The Impact of Universities on their Regions
I was fortunate to attend this event last week.
Richard Muir of IPPR was first to speak and drew heavily on the recent IPPR report (with a rather dodgy title): “Beyond bricks and mortar boards”. Focusing largely on the local economic impact of universities he suggested that the centralisation of economic development policy and the shutdown of the RDAs would have a real impact on regional growth. He also noted:
- The multiplier of HE spend locally is singificant – £1m university output generates £1.38m in the wider economy
- There is no direct relationship between economic strength and graduate retention in a region
- Universities have a key role in facilitating the ‘innovation ecosystem’
- The number of university start ups does appear dispiritingly small.
Muir concluded by stressing that the IPPR had lots of suggestions for ways in which universities can contribute to local economic development.
David Allen supported much of what Richard Muir had said and quoted a recent comment from Alan Langlands on the contribution of universities to growth and their place in communities. Allen noted that a recent research study had confirmed that international students at Exeter University support over 3,000 jobs in the South West. Moreover the economic impact of the university overall was more than 40 times that of the anticipated benefit of the new John Lewis store in Exeter. Unfortuantely, all the headlines go to the shop.
John Hogan described how his University was ‘hand in glove’ with the city of Newcastle. As an example he cited the huge contribution the University had made to the redevelopment of what is now a hugely popular museum in Newcastle. According to Hogan cities want everything that universities provide. Except possibly the students. In describing the links between a university and city Hogan also referred to Temple Chevallier, the improbably named first Registrar of the University of Durham. He was an extraordinary man as the Wikipedia entry shows:
Educated at Pembroke College, Cambridge, he was ordained a priest in 1818. He became a Fellow of Pembroke College a year later. He was a Fellow and Tutor of Catharine Hall (St Catharine’s College, Cambridge) in 1820 and Hulsean lecturer in Divinity from 1826 to 1827.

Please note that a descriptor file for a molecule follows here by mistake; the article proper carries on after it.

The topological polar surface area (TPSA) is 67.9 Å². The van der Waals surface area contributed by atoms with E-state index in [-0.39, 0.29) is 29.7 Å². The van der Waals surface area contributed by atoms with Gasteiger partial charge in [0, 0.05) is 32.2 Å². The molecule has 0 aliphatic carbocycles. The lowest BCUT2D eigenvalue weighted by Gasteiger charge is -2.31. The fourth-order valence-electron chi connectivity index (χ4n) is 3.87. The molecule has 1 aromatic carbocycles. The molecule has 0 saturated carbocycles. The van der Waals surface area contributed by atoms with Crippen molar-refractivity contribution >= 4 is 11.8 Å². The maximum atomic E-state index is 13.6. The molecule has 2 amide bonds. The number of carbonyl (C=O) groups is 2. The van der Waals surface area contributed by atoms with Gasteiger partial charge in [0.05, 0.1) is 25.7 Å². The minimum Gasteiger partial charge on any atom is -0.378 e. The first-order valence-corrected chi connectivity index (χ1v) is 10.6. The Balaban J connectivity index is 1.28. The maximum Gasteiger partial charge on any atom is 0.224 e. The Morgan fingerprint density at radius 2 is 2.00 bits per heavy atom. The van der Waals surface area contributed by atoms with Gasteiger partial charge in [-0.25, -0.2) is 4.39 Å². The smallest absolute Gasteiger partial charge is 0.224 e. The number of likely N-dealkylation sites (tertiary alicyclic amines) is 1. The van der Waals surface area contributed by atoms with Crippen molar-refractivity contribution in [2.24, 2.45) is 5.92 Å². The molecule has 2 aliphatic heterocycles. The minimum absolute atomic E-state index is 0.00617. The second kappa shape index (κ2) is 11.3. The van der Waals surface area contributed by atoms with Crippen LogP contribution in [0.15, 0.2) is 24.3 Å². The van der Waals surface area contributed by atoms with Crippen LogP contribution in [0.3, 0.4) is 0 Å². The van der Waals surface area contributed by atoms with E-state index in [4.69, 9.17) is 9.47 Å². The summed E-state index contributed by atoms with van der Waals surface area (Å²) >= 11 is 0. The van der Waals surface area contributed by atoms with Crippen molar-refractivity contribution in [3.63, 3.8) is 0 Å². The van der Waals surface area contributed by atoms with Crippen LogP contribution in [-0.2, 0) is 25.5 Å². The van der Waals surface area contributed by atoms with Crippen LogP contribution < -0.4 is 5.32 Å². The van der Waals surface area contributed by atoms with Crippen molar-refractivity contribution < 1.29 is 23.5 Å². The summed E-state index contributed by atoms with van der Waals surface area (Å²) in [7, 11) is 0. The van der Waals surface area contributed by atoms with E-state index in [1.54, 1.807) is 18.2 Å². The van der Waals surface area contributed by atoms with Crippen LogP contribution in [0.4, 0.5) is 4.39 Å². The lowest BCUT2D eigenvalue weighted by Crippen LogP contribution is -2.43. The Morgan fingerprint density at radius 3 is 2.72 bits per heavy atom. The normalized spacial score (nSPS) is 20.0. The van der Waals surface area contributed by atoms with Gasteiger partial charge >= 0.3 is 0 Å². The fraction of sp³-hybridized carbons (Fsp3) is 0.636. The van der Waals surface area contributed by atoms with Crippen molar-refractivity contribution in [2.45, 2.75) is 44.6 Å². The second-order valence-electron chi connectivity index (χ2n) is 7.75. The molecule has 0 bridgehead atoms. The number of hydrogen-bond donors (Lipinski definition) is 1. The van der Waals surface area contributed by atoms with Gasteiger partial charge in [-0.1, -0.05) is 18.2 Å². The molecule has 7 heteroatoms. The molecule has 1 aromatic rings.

His lectures were published as Of the proofs of the divine power and wisdom derived from the study of astronomy in 1835.
That same year, Chevallier was invited to become Professor of Astronomy at the newly-founded University of Durham. A chair of Mathematics and Astronomy existed at the University of Durham between 1841–1871; Chevallier was the one to hold this post. He also served as Reader in Hebrew 1835-1871, Registrar 1835-1865, and from 1834-1835 also assisted with lectures in Divinity.
He was instrumental in establishing the Durham University Observatory (in 1839), serving as its Director for thirty years, and from which he made important observations of Jupiter’s moons and regular meteorological observations. From 1835 until his death, he also served as perpetual Parish Priest at Esh, just outside Durham, where he founded the village school and restored the church.
He also has a crater on the moon named after him. A great set of contributions.
Tony Rich is in this league. But without the beard, obviously. The speakers were followed by some warm tributes, led by Chris Cobb, to Tony’s huge contributions to higher education and to his work for AUA and AHUA.
Tributes too to Jonathan Nicholls who ran the London Marathon to raise money in Tony’s name for cancer research at the University of Bristol. All in all a terrific event and a great deal of warmth, affection and respect for Tony’s work in the sector.
(Footnote: there were five of us tweeting at the event (you know who you are) and, bizarrely, we were all clustered together. This newly observed phenomenon has been named after Chris Hallas and #hallaslaw will be tested further at future events.)